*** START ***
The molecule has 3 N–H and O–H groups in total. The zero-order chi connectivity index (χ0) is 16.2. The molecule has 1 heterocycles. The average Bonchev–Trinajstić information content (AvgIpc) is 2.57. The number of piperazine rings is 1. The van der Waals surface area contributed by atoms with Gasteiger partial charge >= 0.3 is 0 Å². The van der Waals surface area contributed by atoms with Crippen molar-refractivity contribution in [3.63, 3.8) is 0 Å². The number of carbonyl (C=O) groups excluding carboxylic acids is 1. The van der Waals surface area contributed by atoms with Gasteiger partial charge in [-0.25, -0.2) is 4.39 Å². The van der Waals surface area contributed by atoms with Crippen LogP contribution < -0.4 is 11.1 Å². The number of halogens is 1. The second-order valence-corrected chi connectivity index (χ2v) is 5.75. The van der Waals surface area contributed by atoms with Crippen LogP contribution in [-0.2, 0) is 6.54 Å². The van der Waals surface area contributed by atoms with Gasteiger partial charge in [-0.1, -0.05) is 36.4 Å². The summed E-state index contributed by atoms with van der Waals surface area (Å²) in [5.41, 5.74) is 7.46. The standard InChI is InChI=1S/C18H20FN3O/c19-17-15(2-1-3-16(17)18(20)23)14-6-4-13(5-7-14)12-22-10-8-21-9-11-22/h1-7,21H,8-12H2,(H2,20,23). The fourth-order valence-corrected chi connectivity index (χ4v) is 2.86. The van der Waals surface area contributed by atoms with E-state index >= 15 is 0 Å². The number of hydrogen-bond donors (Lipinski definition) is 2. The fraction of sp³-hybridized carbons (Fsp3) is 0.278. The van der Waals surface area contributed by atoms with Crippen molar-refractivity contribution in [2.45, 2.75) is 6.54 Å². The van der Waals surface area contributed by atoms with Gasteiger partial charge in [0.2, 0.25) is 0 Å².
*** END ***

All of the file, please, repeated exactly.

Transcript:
The molecule has 3 N–H and O–H groups in total. The zero-order chi connectivity index (χ0) is 16.2. The molecule has 1 heterocycles. The average Bonchev–Trinajstić information content (AvgIpc) is 2.57. The number of piperazine rings is 1. The van der Waals surface area contributed by atoms with Gasteiger partial charge >= 0.3 is 0 Å². The van der Waals surface area contributed by atoms with Crippen molar-refractivity contribution in [3.63, 3.8) is 0 Å². The number of carbonyl (C=O) groups excluding carboxylic acids is 1. The van der Waals surface area contributed by atoms with Gasteiger partial charge in [-0.25, -0.2) is 4.39 Å². The van der Waals surface area contributed by atoms with Crippen LogP contribution < -0.4 is 11.1 Å². The number of halogens is 1. The second-order valence-corrected chi connectivity index (χ2v) is 5.75. The van der Waals surface area contributed by atoms with Crippen LogP contribution in [-0.2, 0) is 6.54 Å². The van der Waals surface area contributed by atoms with Gasteiger partial charge in [-0.1, -0.05) is 36.4 Å². The summed E-state index contributed by atoms with van der Waals surface area (Å²) in [5.41, 5.74) is 7.46. The standard InChI is InChI=1S/C18H20FN3O/c19-17-15(2-1-3-16(17)18(20)23)14-6-4-13(5-7-14)12-22-10-8-21-9-11-22/h1-7,21H,8-12H2,(H2,20,23). The fourth-order valence-corrected chi connectivity index (χ4v) is 2.86. The van der Waals surface area contributed by atoms with E-state index >= 15 is 0 Å². The number of hydrogen-bond donors (Lipinski definition) is 2. The fraction of sp³-hybridized carbons (Fsp3) is 0.278. The van der Waals surface area contributed by atoms with Crippen molar-refractivity contribution in [2.45, 2.75) is 6.54 Å². The van der Waals surface area contributed by atoms with Gasteiger partial charge in [0.2, 0.25) is 0 Å².